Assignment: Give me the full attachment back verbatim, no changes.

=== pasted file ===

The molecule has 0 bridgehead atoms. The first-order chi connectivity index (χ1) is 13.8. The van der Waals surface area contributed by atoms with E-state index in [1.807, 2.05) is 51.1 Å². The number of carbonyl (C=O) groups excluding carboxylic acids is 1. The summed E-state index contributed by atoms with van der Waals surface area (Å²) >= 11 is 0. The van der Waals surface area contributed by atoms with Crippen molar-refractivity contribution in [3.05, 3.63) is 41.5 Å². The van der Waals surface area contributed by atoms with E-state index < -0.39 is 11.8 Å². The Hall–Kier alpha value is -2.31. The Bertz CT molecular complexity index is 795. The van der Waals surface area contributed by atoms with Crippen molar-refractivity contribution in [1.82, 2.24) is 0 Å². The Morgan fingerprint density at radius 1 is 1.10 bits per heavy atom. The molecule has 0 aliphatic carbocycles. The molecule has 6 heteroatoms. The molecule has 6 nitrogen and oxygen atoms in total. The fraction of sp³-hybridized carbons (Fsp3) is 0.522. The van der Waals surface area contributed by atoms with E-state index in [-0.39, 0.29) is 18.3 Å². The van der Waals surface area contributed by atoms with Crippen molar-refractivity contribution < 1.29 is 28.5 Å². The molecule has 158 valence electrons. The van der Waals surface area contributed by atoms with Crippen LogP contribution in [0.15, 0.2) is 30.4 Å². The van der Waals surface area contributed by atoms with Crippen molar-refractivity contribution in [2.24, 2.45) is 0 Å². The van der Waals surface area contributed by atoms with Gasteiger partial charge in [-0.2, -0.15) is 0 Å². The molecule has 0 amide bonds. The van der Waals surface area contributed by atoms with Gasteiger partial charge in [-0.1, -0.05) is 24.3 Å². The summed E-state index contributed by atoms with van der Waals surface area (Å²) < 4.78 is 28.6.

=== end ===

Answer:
The molecule has 0 bridgehead atoms. The first-order chi connectivity index (χ1) is 13.8. The van der Waals surface area contributed by atoms with E-state index in [1.807, 2.05) is 51.1 Å². The number of carbonyl (C=O) groups excluding carboxylic acids is 1. The summed E-state index contributed by atoms with van der Waals surface area (Å²) >= 11 is 0. The van der Waals surface area contributed by atoms with Crippen molar-refractivity contribution in [3.05, 3.63) is 41.5 Å². The van der Waals surface area contributed by atoms with E-state index < -0.39 is 11.8 Å². The Hall–Kier alpha value is -2.31. The Bertz CT molecular complexity index is 795. The van der Waals surface area contributed by atoms with Crippen molar-refractivity contribution in [1.82, 2.24) is 0 Å². The Morgan fingerprint density at radius 1 is 1.10 bits per heavy atom. The molecule has 0 aliphatic carbocycles. The molecule has 6 heteroatoms. The molecule has 6 nitrogen and oxygen atoms in total. The fraction of sp³-hybridized carbons (Fsp3) is 0.522. The van der Waals surface area contributed by atoms with E-state index in [-0.39, 0.29) is 18.3 Å². The van der Waals surface area contributed by atoms with Crippen molar-refractivity contribution < 1.29 is 28.5 Å². The molecule has 158 valence electrons. The van der Waals surface area contributed by atoms with Crippen LogP contribution in [0.15, 0.2) is 30.4 Å². The van der Waals surface area contributed by atoms with Crippen molar-refractivity contribution in [2.24, 2.45) is 0 Å². The van der Waals surface area contributed by atoms with Gasteiger partial charge in [-0.2, -0.15) is 0 Å². The molecule has 0 amide bonds. The van der Waals surface area contributed by atoms with Gasteiger partial charge in [-0.1, -0.05) is 24.3 Å². The summed E-state index contributed by atoms with van der Waals surface area (Å²) < 4.78 is 28.6.